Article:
I've come across プレイガイド and I thought it meant "playguide" (which can be found is some dictionaries), but it didn't make sense in its context. I looked it up and found it meant "ticket agency".

How did it come to this? I can't find a link. Phonetically it obviously comes from "playguide", but I can't find a way for it to slide that much to mean what it means.

1 Answer 1


That's a product name. Basically a ticket vending machine placed at some convenience stores in Japan.

Edit: It's actually a 和製英語 (Japanese-made English word), which probably intended to refer "a place where you can buy ticket for you to 'play'". It generally refers to a ticket store (vending machine, now) that sells tickets for concerts, amusement parks, etc.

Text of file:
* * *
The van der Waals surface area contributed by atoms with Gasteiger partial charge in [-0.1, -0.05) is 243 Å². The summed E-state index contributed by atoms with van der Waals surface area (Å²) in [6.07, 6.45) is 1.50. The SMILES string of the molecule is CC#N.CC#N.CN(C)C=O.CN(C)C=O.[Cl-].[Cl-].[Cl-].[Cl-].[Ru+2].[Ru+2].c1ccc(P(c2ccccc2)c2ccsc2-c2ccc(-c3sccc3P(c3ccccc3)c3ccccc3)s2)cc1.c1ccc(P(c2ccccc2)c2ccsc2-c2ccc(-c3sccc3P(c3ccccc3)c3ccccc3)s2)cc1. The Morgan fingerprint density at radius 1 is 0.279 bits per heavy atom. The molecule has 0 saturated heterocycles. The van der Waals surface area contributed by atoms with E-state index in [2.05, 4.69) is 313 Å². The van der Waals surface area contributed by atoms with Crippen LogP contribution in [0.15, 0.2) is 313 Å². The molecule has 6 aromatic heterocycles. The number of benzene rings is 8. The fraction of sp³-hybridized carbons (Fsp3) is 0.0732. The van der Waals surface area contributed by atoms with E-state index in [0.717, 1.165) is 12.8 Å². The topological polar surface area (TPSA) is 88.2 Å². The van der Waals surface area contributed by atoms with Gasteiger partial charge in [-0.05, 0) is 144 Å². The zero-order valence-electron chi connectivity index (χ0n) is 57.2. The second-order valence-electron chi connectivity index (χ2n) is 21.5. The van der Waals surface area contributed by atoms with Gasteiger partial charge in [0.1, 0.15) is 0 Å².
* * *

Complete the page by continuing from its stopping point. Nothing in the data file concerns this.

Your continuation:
Another example of wasei-eigo: Salaryman, Skinship..

https://en.wikipedia.org/wiki/Wasei-eigo https://ja.wikipedia.org/wiki/%E3%83%97%E3%83%AC%E3%82%A4%E3%82%AC%E3%82%A4%E3%83%89

  • 1
    So it's a genericized trademark? I feel like there are a lot of those in Japanese.
    – ConMan
    May 22, 2017 at 2:34
  • 2
    Sorry, I got it wrong actually. The wikipedia entry actually says it's 和製英語, wacky Japanese-made English word. So it doesn't actually refer to a specific trademark.
    – meriororen
    May 22, 2017 at 2:40
  • 2
    It is NOT a product name. Why so many upvotes here?
    – user4032
    May 22, 2017 at 10:16
  • サラリーマン does not appear to be true 和製英語: instead, this derived from English "salaried man", a phrase appearing in print since at least 1828. Jun 30, 2017 at 17:27

You must log in to answer this question.

Not the answer you're looking for? Browse other questions tagged .